David Jenkins


Julieta – first look review

Pedro Almodóvar is back to his peak with this sumptuous and remarkably subtle Cannes competition entry.

If movies had cheeks, this one would would be imprinted with a veritable roadmap of winding, mascara-caked tear stains. Pedro Almodóvar’s Julieta is a hot red swoon. Its lips pursed, its face unreadable until the devastating yet revelatory closing frames, it softly veers between a hand-selected inventory of themes and emotions, handling each with the utmost of care and caution. The film’s original title was Silencio (Silence), and it’s perhaps a more evocative encapsulation of its core conceit: of people taking life-altering actions without first explaining and rationalising them to others.

Julieta (Emma Suárez) is a broken woman, all set to decamp from Madrid to Portugal with her art historian boyfriend in an attempt to whitewash over the memory of… something. A chance encounter on a street corner with an old friend of her daughter, Antía, acts as the catalyst for a psychological deep-clean. She pens a lengthy note which is visualised in flashback, detailing the curious story of Antía’s conception and then pertinent episodes up to the present day. The film is based on three short stories by Canadian author Alice Munro, but Almodóvar has worked his magic to make this story feel at once sweeping and entirely cohesive.

2006’s Volver was the director’s last, flat-out great film, and this one is a welcome return to those exhilarating, neo-melodrama peaks. It’s an intimate tale, at points even verging on the muted, which is particularly noticeable for for a filmmaker who, in the past, has cherished the opportunity of whisking up bursts of unbridled passion. Yet this is a complete work, whose many pleasures only become fully comprehensible when the final credits begin to roll. It’s only at this climactic convergence point that you can see just how many plates the director was spinning all along.

The only clue that Almodóvar gives to the fact that something bigger lies ahead is the way the film is shot and stylised. Characters dress in loud garments which often run counter to their emotional state. They intone dialogue while perched in front of brash artworks that hang symbolically on apartment walls. Alberto Iglesias’ cool jazz-inflected score is intricate and meandering, sliding surreptitiously between actions and words to lend the film the air of a tragic operetta. The form heightens and enhances the narrative rather than directly explaining what we should be feeling.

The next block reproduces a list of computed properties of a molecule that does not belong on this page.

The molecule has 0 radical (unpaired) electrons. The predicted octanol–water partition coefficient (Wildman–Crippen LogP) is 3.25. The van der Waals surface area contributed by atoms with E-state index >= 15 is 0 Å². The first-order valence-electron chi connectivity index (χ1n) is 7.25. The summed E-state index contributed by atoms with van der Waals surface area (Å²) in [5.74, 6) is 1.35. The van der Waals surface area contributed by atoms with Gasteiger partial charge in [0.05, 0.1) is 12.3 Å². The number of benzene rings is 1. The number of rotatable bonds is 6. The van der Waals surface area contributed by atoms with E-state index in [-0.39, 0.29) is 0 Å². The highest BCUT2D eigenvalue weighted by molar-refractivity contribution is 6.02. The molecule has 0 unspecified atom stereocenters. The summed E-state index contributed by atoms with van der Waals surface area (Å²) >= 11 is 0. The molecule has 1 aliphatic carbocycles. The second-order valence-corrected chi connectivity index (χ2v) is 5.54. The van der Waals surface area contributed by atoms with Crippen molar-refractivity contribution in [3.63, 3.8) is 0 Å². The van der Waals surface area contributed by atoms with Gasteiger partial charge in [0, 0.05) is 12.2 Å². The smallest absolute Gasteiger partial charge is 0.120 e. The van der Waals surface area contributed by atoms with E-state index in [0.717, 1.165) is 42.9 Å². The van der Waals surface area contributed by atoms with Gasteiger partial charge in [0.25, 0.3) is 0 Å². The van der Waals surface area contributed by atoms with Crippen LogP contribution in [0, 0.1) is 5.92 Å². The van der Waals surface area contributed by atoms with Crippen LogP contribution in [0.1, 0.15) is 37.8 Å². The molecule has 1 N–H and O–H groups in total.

Mothers, daughters, ghosts, disease, estrangement, artists, comas, Rossy de Palma… On paper, it could only be more Almodóvar if it were filmed on scarlet satin. And yet with Julieta the director seems refreshed, in a mode of quiet contemplation and happy to be back toiling with human sensitivity at near-impolite close quarters. At its simplest, it’s a film about how we deal with the unreadability of others, who themselves can undergo abrupt changes of heart. Instinct is the enemy of psychological wellbeing, and Julieta learns this the hard way. If we have the good fortune know that death is approaching, we can take the chance to make sure our books are all in order.

Published 17 May 2016

Tags: Pedro Almodóvar Spanish Cinema

Suggested For You

Why I love Women on the Verge of a Nervous Breakdown

By Mathilde Dumazet

In anticipation of Pedro Almodóvar’s new film Julieta, revisit the Spanish director’s liberating 1988 gem.

Loving – first look review

By Sophie Monks Kaufman

Jeff Nichols makes it five-for-five with this gently stirring drama about an interracial couple in ’50s America.

Watch the first trailer for Pedro Almodóvar’s Julieta

By Little White Lies

If you trust trailers, then this one confirms that Spain’s finest director has returned to doing what he does best.

Little White Lies Logo

About Little White Lies

Little White Lies was established in 2005 as a bi-monthly print magazine committed to championing great movies and the talented people who make them. Combining cutting-edge design, illustration and journalism, we’ve been described as being “at the vanguard of the independent publishing movement.” Our reviews feature a unique tripartite ranking system that captures the different aspects of the movie-going experience. We believe in Truth & Movies.